Neither in this country nor in England has the suspect under investigation by the grand jury ever been thought to have a right to testify or to have exculpatory evidence presented.This Time, Will the Outrage Matter?"
This week everybody was talking about FergusonThe grand jury decided not to indict Officer Darren Wilson for killing Michael Brown, provoking protests in several cities. My comment on the situation is in "This Time, Will the Outrage Matter?" Five St. Louis Rams players staged their own protest before Sunday's game with the Oakland Raiders, raising their hands in the "don't shoot" position. A St. Louis police group is demanding the team punish the players and issue and apology, which I suspect will not happen.
and oilOPEC had a meeting to discuss the falling price of oil, and came up with no effective strategy. That led to a further sharp drop to around $70 a barrel. The price had been consistently over $100 for most of the previous three years. Consumers should benefit from lower gas prices. A number of troublesome oil-exporting countries -- Russia and Iran, for example -- will lose influence.
and new smog regulationsThe day before Thanksgiving, the EPA announced tighter regulations on smog. The old rules limited ozone to 75 parts per billion; the proposed new limit is between 65 and 70. The main thing you need to know about this is that it's long overdue. The Clean Air Act requires the EPA to review this standard every five years. During the Bush administration, EPA scientists determined that the limit should fall from 84 ppb to around 60 or 70. But the Bush political appointees over-ruled the scientists and set the bar at 75, for no obvious reason. The Obama administration has been balking at change ever since it took office, but the new post-election what-the-hell Obama is finally pulling the trigger. To understand why it was balking, just look at the news coverage of the announcement, as Dave Roberts does. It focuses almost entirely on industry claims about the cost of implementing the new regulations, and not at all on the benefits, such as lives saved. But even economically, good regulations don't cost money, they save money. The EPA estimates that the health effects alone will save in the neighborhood of $10 billion a year for a 70 ppb standard, and $25 billion or so for a 65 ppb standard. As for the fossil-fuel industry's claims that the regulations will wreck the economy, they've cried wolf before. Roberts provides this graph: As for the media coverage, Roberts comments:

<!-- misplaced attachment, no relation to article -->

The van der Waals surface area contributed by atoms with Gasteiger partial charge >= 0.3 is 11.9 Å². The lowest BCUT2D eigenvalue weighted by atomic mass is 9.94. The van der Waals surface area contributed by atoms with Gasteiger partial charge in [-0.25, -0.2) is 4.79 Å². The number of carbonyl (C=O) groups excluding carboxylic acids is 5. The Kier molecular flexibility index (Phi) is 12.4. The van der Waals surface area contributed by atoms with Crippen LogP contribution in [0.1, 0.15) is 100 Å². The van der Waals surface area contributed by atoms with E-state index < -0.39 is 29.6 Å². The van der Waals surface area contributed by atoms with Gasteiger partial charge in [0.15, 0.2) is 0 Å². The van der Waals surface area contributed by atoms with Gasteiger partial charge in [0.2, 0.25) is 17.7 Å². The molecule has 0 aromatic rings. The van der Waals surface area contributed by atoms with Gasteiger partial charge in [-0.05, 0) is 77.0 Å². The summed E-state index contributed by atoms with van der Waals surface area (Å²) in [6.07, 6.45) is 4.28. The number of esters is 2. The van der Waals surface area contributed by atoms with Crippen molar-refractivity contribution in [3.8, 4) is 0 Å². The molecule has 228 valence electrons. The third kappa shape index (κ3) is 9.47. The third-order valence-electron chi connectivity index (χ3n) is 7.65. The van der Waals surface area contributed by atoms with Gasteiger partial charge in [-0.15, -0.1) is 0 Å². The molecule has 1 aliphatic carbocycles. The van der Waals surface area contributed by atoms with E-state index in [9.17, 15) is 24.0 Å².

In the odd world of political media, these two kinds of groups — one advocating for the profits of a particular business sector, one advocating for public health — are considered equivalent, mirror images. If anything, “business groups” are treated as champions of the economy, and thus all Americans, while public health groups are treated as a “special interest.” It’s that weird inversion that makes it seem perfectly normal to begin a story about a new advance in public health with accusations from the regulated industry (and its congressional champions) about how much it’s going to cost.
and you also might be interested in ...At Thanksgiving dinner, your conservative uncle may have related Rush Limbaugh's account of the First Thanksgiving: that it celebrated the Pilgrims' new surplus from abandoning collective farming and embracing free enterprise. If you suspected this story was not really true, you were right.
I'm sure you'll be happy to know that police in Pontiac, Michigan are on the job: In this video, a policeman confronts a black man who has been frightening local residents by walking with his hands in his pockets -- in Michigan in November. To his credit, the policeman is polite while he carries out this ridiculous assignment and meets with considerable exasperation from the chilly walker.
Ray Rice, last seen decking his wife in an elevator, has been re-instated to play in the NFL. It's still unknown whether any team will sign him, though ESPN reports that four teams are interested.
An exercise intended to teach grade school students about privilege went viral on BuzzFeed, getting 4.5 million hits. But Quartz' Jeff Yang thinks the lesson may have missed a few things.